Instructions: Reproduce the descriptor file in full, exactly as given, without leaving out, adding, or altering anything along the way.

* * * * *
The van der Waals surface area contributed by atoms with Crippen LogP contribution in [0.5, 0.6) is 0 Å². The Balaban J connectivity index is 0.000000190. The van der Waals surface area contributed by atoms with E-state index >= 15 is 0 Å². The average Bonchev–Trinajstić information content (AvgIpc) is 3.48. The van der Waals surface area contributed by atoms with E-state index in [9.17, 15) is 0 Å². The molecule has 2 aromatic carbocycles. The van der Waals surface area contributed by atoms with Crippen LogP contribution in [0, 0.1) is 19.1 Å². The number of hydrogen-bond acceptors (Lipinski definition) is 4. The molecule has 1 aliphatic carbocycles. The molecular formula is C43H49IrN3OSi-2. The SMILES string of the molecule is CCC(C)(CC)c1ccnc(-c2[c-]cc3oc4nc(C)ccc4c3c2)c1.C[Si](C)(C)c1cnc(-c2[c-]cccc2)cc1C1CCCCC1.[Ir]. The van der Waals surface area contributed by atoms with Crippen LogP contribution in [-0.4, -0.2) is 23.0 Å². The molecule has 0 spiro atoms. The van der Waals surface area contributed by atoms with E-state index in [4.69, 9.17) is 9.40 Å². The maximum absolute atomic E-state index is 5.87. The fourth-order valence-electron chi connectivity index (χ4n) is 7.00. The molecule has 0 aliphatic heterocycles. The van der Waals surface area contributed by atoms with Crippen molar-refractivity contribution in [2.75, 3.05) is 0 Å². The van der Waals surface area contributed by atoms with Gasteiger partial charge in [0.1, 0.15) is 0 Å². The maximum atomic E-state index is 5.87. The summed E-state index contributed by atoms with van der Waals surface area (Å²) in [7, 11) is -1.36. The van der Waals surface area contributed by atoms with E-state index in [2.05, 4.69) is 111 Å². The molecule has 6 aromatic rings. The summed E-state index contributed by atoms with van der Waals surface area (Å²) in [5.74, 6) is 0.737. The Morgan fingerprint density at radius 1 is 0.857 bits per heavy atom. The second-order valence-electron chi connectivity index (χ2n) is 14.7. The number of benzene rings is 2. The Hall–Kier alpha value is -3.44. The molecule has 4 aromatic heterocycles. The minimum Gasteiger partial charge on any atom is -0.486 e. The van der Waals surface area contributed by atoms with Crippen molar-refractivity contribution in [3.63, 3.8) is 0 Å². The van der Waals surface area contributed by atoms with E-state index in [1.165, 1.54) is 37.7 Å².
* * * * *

The van der Waals surface area contributed by atoms with Crippen LogP contribution in [0.5, 0.6) is 0 Å². The Balaban J connectivity index is 0.000000190. The van der Waals surface area contributed by atoms with E-state index >= 15 is 0 Å². The average Bonchev–Trinajstić information content (AvgIpc) is 3.48. The van der Waals surface area contributed by atoms with E-state index in [9.17, 15) is 0 Å². The molecule has 2 aromatic carbocycles. The van der Waals surface area contributed by atoms with Crippen LogP contribution in [0, 0.1) is 19.1 Å². The number of hydrogen-bond acceptors (Lipinski definition) is 4. The molecule has 1 aliphatic carbocycles. The molecular formula is C43H49IrN3OSi-2. The SMILES string of the molecule is CCC(C)(CC)c1ccnc(-c2[c-]cc3oc4nc(C)ccc4c3c2)c1.C[Si](C)(C)c1cnc(-c2[c-]cccc2)cc1C1CCCCC1.[Ir]. The van der Waals surface area contributed by atoms with Crippen LogP contribution in [-0.4, -0.2) is 23.0 Å². The molecule has 0 spiro atoms. The van der Waals surface area contributed by atoms with E-state index in [4.69, 9.17) is 9.40 Å². The maximum absolute atomic E-state index is 5.87. The fourth-order valence-electron chi connectivity index (χ4n) is 7.00. The molecule has 0 aliphatic heterocycles. The van der Waals surface area contributed by atoms with Crippen molar-refractivity contribution in [2.75, 3.05) is 0 Å². The van der Waals surface area contributed by atoms with Gasteiger partial charge in [0.1, 0.15) is 0 Å². The maximum atomic E-state index is 5.87. The summed E-state index contributed by atoms with van der Waals surface area (Å²) in [7, 11) is -1.36. The van der Waals surface area contributed by atoms with E-state index in [2.05, 4.69) is 111 Å². The molecule has 6 aromatic rings. The summed E-state index contributed by atoms with van der Waals surface area (Å²) in [5.74, 6) is 0.737. The Morgan fingerprint density at radius 1 is 0.857 bits per heavy atom. The second-order valence-electron chi connectivity index (χ2n) is 14.7. The number of benzene rings is 2. The Hall–Kier alpha value is -3.44. The molecule has 4 aromatic heterocycles. The minimum Gasteiger partial charge on any atom is -0.486 e. The van der Waals surface area contributed by atoms with Crippen molar-refractivity contribution in [3.63, 3.8) is 0 Å². The van der Waals surface area contributed by atoms with E-state index in [1.165, 1.54) is 37.7 Å².